I get it home, put my Huskylock on the table and assemble my tools to attack the Singer. Sewing machine oil, flathead screwdrivers, lint brushes, a towel to protect the table, a wash cloth, some pledge and, of course, my iPad. Simple tools for a simple machine. Later I would add a toothbrush and a toothpick.
Shortly into the process I realize that I do not have a 15-91, no potted motor, I have a 15-90! And that, my friends, is my final answer!
I thread her and hand turn a few lines of stitches. Beautiful.
I keep cleaning and oiling and I strip the motor off the machine and crack it open. The wires look pretty good, not as new as the external wiring but in good shape. The brushes are long. I put it back together and it still turns!
From looking at refurbishments and repairs on line I realize that this machine is not a "barn fine." She must have been serviced just before she went through her period of neglect. She was very clean, only a bit of lint around the bobbin and feed dogs and very little old oil varnish on her components. She was frozen from lack of oil and not gummed up.
I call my local sewing shops on Monday morning. I need three things: a belt, a bobbin winder tire and a set screw for the hinge that attaches the machine to the table. The first shop is no help at all. Branum's, on the other hand, bends over backwards to help me. I am able to score all three items and I pick up a big bottle of sewing machine oil with a long spout. The tech also tells me how to oil the motor. Something I could not find on line or in my 15-91 manual. The motor is what distinguishes a 90 from a 91.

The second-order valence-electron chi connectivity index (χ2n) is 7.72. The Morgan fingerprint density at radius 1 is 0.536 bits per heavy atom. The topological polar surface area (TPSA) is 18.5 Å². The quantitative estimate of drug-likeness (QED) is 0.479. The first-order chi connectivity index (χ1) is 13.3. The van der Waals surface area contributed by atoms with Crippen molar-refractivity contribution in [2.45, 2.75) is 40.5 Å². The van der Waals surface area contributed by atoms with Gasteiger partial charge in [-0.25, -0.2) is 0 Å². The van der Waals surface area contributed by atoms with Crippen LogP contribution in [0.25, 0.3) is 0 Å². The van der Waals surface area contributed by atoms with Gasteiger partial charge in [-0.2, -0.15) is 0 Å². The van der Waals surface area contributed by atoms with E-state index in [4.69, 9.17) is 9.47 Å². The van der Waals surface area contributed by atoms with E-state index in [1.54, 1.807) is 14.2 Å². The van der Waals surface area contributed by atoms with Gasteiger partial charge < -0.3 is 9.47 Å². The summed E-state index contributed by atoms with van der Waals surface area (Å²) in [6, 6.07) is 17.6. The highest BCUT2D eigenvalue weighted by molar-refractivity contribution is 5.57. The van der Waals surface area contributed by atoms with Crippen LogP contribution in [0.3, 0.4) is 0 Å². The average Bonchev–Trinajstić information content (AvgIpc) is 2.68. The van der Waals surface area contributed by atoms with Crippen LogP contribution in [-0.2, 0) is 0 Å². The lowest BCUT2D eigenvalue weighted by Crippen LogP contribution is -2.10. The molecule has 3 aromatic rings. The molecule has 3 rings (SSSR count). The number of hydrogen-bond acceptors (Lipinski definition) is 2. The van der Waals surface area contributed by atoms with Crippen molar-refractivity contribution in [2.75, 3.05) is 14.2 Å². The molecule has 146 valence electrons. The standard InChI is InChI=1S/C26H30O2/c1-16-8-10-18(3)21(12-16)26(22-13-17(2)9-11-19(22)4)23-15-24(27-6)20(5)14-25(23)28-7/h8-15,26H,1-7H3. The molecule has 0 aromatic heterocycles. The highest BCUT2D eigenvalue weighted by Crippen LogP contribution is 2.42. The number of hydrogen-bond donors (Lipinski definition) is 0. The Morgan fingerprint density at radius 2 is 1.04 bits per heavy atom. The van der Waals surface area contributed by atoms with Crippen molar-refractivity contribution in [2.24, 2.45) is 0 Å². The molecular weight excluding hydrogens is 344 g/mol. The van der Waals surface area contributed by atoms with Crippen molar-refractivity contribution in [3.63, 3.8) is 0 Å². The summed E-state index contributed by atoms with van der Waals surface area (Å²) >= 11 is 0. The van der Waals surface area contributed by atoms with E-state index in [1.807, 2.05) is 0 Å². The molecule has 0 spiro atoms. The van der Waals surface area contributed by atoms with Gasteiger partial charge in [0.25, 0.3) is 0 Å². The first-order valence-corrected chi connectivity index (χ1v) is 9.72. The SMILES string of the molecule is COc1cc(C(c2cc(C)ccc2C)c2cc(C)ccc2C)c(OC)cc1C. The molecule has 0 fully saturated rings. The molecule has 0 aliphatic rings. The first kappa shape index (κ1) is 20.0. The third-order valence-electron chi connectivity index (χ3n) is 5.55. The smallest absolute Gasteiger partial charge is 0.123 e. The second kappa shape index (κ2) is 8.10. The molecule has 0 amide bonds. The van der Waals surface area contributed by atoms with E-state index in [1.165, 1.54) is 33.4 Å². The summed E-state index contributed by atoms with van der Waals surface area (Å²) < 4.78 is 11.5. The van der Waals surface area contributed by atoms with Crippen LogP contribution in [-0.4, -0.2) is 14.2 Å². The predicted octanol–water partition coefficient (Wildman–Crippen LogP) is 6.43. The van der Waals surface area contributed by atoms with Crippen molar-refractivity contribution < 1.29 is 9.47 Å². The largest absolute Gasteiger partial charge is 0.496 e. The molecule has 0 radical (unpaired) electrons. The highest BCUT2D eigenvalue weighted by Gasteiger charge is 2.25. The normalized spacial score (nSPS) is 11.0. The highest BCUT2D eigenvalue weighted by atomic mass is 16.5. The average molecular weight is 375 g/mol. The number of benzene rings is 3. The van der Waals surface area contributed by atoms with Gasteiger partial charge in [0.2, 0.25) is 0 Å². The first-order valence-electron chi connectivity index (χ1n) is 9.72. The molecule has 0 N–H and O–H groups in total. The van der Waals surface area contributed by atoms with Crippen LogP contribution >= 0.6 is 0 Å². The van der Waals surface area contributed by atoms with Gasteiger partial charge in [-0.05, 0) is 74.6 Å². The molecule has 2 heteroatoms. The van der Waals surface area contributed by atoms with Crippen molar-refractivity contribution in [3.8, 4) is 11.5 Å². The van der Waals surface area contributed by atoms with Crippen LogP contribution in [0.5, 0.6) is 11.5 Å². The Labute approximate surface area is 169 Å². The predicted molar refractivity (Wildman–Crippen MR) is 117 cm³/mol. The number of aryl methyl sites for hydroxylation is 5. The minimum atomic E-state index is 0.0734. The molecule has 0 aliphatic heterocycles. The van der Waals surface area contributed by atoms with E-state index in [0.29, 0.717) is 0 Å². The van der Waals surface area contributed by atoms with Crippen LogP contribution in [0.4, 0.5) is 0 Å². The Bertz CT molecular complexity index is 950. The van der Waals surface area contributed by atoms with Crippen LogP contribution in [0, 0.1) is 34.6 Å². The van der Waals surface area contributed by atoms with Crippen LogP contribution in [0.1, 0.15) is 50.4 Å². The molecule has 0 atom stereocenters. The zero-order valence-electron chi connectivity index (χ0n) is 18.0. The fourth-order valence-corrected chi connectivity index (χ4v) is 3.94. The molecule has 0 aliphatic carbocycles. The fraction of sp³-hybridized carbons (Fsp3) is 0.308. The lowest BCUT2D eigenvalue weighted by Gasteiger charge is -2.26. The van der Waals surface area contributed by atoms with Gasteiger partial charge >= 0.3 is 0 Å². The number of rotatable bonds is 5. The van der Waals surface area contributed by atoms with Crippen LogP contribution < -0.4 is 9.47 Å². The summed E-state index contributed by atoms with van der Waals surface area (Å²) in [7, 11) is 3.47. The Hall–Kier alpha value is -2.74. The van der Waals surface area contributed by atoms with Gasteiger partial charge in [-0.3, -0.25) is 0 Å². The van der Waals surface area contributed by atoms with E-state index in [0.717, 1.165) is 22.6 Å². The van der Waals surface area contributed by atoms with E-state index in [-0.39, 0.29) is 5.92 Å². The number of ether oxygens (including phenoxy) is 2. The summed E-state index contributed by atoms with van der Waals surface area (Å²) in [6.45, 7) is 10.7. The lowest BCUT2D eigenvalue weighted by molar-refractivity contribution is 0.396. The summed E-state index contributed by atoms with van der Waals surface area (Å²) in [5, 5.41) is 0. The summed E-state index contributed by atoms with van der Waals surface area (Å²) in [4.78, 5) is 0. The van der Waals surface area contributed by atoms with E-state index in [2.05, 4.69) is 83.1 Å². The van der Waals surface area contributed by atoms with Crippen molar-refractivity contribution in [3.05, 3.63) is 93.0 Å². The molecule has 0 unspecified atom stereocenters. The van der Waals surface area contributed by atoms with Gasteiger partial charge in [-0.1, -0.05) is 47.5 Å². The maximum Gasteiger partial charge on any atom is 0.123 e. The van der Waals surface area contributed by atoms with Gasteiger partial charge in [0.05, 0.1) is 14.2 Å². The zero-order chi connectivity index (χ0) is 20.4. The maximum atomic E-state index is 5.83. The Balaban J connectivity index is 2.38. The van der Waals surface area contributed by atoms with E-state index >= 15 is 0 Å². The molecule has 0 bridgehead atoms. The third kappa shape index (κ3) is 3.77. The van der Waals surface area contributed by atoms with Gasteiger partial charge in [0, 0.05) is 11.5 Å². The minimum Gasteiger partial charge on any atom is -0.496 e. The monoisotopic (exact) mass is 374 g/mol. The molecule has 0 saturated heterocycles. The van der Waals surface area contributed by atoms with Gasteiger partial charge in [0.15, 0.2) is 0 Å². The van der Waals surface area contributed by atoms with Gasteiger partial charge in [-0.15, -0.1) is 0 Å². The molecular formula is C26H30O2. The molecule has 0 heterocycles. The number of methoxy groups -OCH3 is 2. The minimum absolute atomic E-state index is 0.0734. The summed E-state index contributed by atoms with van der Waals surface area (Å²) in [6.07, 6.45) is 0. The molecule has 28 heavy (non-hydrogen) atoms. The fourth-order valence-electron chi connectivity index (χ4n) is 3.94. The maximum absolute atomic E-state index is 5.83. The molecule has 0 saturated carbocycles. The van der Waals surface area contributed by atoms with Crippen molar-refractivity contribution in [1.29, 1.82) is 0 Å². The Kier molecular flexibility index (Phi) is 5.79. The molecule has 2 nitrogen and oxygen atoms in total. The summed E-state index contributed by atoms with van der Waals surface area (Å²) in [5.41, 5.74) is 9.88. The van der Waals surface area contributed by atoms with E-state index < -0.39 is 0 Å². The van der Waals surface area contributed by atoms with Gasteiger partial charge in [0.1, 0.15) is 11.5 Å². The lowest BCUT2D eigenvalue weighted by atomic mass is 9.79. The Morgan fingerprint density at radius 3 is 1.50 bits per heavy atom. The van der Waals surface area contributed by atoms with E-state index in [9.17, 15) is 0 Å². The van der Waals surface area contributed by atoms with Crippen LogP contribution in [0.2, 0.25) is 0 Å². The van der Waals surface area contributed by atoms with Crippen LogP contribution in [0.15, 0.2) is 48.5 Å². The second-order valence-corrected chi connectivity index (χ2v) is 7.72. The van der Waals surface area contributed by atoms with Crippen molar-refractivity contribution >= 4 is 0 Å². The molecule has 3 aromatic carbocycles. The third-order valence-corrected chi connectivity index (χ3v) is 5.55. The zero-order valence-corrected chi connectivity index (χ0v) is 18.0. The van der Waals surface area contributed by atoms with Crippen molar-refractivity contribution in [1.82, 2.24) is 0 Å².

I start a conversation with a saleslady I haven't seen before and find out that a MQG chapter was established in May! Bonus!!! I will be at the next meeting for sure.
Once home I oil my motor and the RPMs soar. I reinstall the motor and add all my purchased goodies and fire her up. The needle speed is excellent. I do some test sewing and decide to try out the bobbin winder.
I can see that there are several colors of thread on the bobbin. I remove about a foot of purple. Then the red and the black and the yellow, more purple, black again, gold, more black, light green and finally, white. No piece was more that about 5 feet long. It reminds me of how wasteful our generation has become. If I want a new color on a bobbin and I don't have an empty I look for one that is low or has an odd color on it and I unwind it and toss the tangle in the trash. It makes me a bit sad. I make a note to not shy away from winding thread on top of old thread on at least one of her bobbins.
I install the machine in the cabinet and hubby wires the longer piece of the pedal cord directly to the machine. I install the bakelite foot pedal in the bracket on the cabinet and now power is applied through the knee bar. She is home again. So cool.
Doesn't she look like my Grandma's sewing machine in my Mom's cabinet?
I had to do a couple more things after she took her rightful place in her cabinet. I realized I needed to oil the knee control. The bobbin winder just wasn't quite right. In the videos the users would push the little silver lever and it would click. Mine was not doing that. After inspection I saw another hole that looked like an oil hole. I added oil, messed around with it and all of a sudden it clicked. Now it winds a gorgeous bobbin.
For her maiden voyage I figure she needs to handle a retro project. I have one on my to-do list and I will share it when I get it done.
Thanks for reading about my new baby!
Linking up with Sew Bittersweet Design's August ALYoFs